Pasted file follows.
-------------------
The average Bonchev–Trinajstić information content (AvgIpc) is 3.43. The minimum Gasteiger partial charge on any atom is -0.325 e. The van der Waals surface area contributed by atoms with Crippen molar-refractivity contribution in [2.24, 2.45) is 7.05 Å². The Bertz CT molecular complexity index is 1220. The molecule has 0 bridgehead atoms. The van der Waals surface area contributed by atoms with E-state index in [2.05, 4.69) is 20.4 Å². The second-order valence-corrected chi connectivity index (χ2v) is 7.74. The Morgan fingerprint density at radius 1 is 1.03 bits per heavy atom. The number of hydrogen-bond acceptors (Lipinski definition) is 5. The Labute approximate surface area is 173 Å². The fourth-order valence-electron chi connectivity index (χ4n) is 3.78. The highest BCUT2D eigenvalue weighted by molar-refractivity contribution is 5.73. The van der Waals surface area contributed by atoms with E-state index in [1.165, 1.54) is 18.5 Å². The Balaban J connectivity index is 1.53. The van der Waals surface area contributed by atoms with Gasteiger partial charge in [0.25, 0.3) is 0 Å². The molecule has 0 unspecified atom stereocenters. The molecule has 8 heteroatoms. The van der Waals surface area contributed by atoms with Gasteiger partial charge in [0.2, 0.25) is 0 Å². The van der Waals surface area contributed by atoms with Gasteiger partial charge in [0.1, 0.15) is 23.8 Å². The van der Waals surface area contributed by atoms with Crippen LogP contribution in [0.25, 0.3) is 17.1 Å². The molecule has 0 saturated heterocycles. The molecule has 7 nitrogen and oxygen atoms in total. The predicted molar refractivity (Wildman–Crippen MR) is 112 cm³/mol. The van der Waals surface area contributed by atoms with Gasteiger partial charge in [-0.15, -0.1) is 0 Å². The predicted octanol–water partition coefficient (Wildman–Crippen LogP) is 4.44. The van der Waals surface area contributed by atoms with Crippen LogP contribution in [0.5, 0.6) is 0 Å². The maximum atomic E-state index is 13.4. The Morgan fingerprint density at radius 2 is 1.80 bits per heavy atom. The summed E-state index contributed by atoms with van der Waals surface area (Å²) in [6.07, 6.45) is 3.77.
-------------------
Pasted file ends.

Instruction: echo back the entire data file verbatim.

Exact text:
The average Bonchev–Trinajstić information content (AvgIpc) is 3.43. The minimum Gasteiger partial charge on any atom is -0.325 e. The van der Waals surface area contributed by atoms with Crippen molar-refractivity contribution in [2.24, 2.45) is 7.05 Å². The Bertz CT molecular complexity index is 1220. The molecule has 0 bridgehead atoms. The van der Waals surface area contributed by atoms with E-state index in [2.05, 4.69) is 20.4 Å². The second-order valence-corrected chi connectivity index (χ2v) is 7.74. The Morgan fingerprint density at radius 1 is 1.03 bits per heavy atom. The number of hydrogen-bond acceptors (Lipinski definition) is 5. The Labute approximate surface area is 173 Å². The fourth-order valence-electron chi connectivity index (χ4n) is 3.78. The highest BCUT2D eigenvalue weighted by molar-refractivity contribution is 5.73. The van der Waals surface area contributed by atoms with E-state index in [1.165, 1.54) is 18.5 Å². The Balaban J connectivity index is 1.53. The van der Waals surface area contributed by atoms with Gasteiger partial charge in [0.25, 0.3) is 0 Å². The molecule has 0 unspecified atom stereocenters. The molecule has 8 heteroatoms. The van der Waals surface area contributed by atoms with Gasteiger partial charge in [0.2, 0.25) is 0 Å². The van der Waals surface area contributed by atoms with Gasteiger partial charge in [0.1, 0.15) is 23.8 Å². The van der Waals surface area contributed by atoms with Crippen LogP contribution in [0.25, 0.3) is 17.1 Å². The molecule has 0 saturated heterocycles. The molecule has 7 nitrogen and oxygen atoms in total. The predicted molar refractivity (Wildman–Crippen MR) is 112 cm³/mol. The van der Waals surface area contributed by atoms with Gasteiger partial charge in [-0.15, -0.1) is 0 Å². The predicted octanol–water partition coefficient (Wildman–Crippen LogP) is 4.44. The van der Waals surface area contributed by atoms with Crippen LogP contribution in [0.5, 0.6) is 0 Å². The maximum atomic E-state index is 13.4. The Morgan fingerprint density at radius 2 is 1.80 bits per heavy atom. The summed E-state index contributed by atoms with van der Waals surface area (Å²) in [6.07, 6.45) is 3.77.